This category of material lies between the "white" or published material and indexed works such as journals and texts, and the ephemeral or short-lived materials such as flyers and timetables. Grey literature is characterized by non-standard formats, limited quantities, and the difficulty involved in identifying and accessing it.
Searching and locating grey literature is often thought of as finding the proverbial needle in the haystack. As this literature is not published commercially, there is limited availability and indexing. According to one study, (2) lack of cataloguing and "visibility" were the two major reasons why grey literature is not used as much as it should be.
But things may be improving slowly. There are frequent references to grey literature in scholarly journals and more and more organizations are providing online access to their publications. We will look at a number of these sites and the search tools that will help you understand and obtain grey literature. You may think you are in the "Probing the Net" section but online access to this literature is one of the most efficient ways to locate it.
University of Calgary Library: HSL--Grey literature. This site provides an extensive listing of sources for grey literature, both Canadian and international. Databases and registries is included, along with some "tips & tricks" for using a Google search on the internet. http://library.ucalgary.ca/branches/hsl-greyliterature/index.php
University of British Columbia Library. This site provides "uniquely Canadian" subject resources for accessing grey literature. There is an extensive index of Canadian private and government agencies, covering a broad range of topics. A link, "Searching for health statistics and related publications," could be particularly rewarding. http://toby.library.ubc.ca/subjects/subjpage2.cfm?id=879
Canadian Health Services Research Foundation. This site lists national and provincial agencies involved in health research and provides information for both researchers and policy makers, www.chsrf.ca/otherdocuments/newsletter/qnv1n4p4_e.php
Canadian Evaluation Society. This society maintains a database of unpublished reports and papers. www.evaluationcanada.ca/site.cgi?s=6&ss=8&_lang=an
Role of Grey Literature in the Sciences. This site explores the impact of grey literature on scientific endeavours, looking at how they can provide research summaries, statistics, and other data that contribute to a more comprehensive view of a topic. http://library.brooklyn.cuny.edu/access/greyliter.htm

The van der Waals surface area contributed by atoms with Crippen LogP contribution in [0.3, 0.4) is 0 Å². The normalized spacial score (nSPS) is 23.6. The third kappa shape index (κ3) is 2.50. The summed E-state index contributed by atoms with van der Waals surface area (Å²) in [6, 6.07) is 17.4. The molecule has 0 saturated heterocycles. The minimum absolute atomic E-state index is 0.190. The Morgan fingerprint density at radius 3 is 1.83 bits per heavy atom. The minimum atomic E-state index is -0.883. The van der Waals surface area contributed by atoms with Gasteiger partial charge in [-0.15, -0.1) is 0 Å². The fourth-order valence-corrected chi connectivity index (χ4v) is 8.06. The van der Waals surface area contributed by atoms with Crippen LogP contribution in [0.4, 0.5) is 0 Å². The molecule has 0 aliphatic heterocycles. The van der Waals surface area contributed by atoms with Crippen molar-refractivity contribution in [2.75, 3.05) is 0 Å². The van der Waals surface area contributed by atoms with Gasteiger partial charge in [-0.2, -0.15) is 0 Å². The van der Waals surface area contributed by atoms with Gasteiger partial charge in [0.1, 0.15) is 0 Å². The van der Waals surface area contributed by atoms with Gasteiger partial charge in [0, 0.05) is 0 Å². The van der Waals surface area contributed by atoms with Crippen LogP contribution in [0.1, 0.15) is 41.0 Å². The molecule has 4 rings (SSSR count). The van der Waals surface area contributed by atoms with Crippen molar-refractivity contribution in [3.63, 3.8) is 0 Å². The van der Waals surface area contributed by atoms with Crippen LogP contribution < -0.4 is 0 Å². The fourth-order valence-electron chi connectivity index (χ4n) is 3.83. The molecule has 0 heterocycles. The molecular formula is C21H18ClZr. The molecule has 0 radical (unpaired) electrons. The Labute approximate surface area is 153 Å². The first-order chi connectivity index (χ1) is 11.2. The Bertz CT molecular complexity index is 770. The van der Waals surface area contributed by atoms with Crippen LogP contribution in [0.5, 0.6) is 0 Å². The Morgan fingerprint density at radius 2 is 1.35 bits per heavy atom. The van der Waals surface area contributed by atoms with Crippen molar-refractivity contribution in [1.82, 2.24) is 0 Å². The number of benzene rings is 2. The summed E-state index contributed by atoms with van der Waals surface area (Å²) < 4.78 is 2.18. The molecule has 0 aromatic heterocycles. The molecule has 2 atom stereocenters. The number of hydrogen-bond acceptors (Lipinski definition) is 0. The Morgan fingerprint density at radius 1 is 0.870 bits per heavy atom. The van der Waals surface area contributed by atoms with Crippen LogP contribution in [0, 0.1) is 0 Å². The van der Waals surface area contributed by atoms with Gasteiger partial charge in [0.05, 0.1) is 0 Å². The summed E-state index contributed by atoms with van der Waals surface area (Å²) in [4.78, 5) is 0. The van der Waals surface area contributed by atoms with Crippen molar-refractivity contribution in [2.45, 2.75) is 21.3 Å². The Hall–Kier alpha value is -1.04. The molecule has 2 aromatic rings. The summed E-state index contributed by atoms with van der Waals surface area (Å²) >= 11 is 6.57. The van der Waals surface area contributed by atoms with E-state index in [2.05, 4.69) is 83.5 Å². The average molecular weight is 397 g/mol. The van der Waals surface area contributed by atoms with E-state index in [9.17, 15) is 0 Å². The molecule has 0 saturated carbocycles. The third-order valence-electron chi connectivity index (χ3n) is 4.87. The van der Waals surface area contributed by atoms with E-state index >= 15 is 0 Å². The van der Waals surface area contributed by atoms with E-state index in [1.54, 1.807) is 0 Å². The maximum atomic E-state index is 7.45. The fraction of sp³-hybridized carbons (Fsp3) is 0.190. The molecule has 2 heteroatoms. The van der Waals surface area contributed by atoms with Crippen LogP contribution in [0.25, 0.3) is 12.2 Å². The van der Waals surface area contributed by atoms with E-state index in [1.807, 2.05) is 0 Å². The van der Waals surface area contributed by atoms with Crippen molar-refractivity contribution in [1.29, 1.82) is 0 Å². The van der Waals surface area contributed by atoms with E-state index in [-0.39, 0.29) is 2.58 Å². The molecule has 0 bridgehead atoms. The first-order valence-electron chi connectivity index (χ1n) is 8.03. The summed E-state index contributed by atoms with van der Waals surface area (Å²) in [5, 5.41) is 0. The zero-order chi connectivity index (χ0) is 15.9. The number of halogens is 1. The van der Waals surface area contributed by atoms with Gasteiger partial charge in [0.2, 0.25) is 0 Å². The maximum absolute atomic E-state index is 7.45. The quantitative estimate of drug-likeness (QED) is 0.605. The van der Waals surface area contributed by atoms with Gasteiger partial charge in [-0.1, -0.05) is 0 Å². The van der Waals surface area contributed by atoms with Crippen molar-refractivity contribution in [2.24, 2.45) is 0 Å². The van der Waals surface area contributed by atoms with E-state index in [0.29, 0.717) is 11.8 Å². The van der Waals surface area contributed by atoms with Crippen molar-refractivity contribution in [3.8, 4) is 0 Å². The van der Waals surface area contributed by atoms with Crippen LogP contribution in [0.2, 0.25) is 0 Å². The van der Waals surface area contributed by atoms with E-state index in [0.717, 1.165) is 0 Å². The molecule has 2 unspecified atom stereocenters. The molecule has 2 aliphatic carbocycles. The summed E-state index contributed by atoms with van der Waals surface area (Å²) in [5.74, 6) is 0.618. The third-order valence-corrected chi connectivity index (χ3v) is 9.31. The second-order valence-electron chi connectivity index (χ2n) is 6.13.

GrayLIT Network. This U.S. site provides information on technical reports that are generated through government-funded research and development projects. It allows users to retrieve information without knowing the funding agency. http://graylit.osti.gov/
NY Academy of Medicine: Grey Literature Page. This site focuses on grey literature resources from the medical field, and includes an extensive listing of agencies that produce health-related materials. The site also features a quarterly "Grey Literature Report" that is available by subscription. www.nyam.org/library/grey.shtml
EDUCATION-LINE. This site, run by the Brotherton Library in England, provides full-text access to reports, working papers, and conference proceedings that support educational research, policy and practice. Users may browse by thesaurus subject terms or via indexed author/title fields. www.leeds.ac.uk/educol/
Grey Net Listserv. This is an internationally moderated list that seeks to facilitate communication between organizations involved in the field of grey literature. It also provides an extensive listing of resources by category. www.greynet.org
Other ways to access grey literature include checking bibliographies and reference lists, hand-searching relevant journals, and personal contact with researchers. Try consulting websites of organizations involved in your area of interest and keep list of "Favorites" where you have found grey literature.
Grey literature is a type of informal communication. A formal publication may follow later but in many cases, these papers are never made available to the public. Nevertheless, grey publications may contain comprehensive, concrete, and up-to-date information on research. Grey literature can also help individuals in making decisions about their lives and communities via reports and documents issued by governments and international agencies. In today's electronic environment, grey literature will continue to grow in importance as an information resource.
by CDHA staff
1. New frontiers in grey literature. Proceedings of the Fourth International Conference on Grey Literature: GL'99; 1999 Oct 4-5; Washington, DC. Washington (DC): GreyNet; 1999.
2. Ranger SL. Grey literature in special libraries: access in use. Publ Res Quarterly. 2005;21(1):53-63.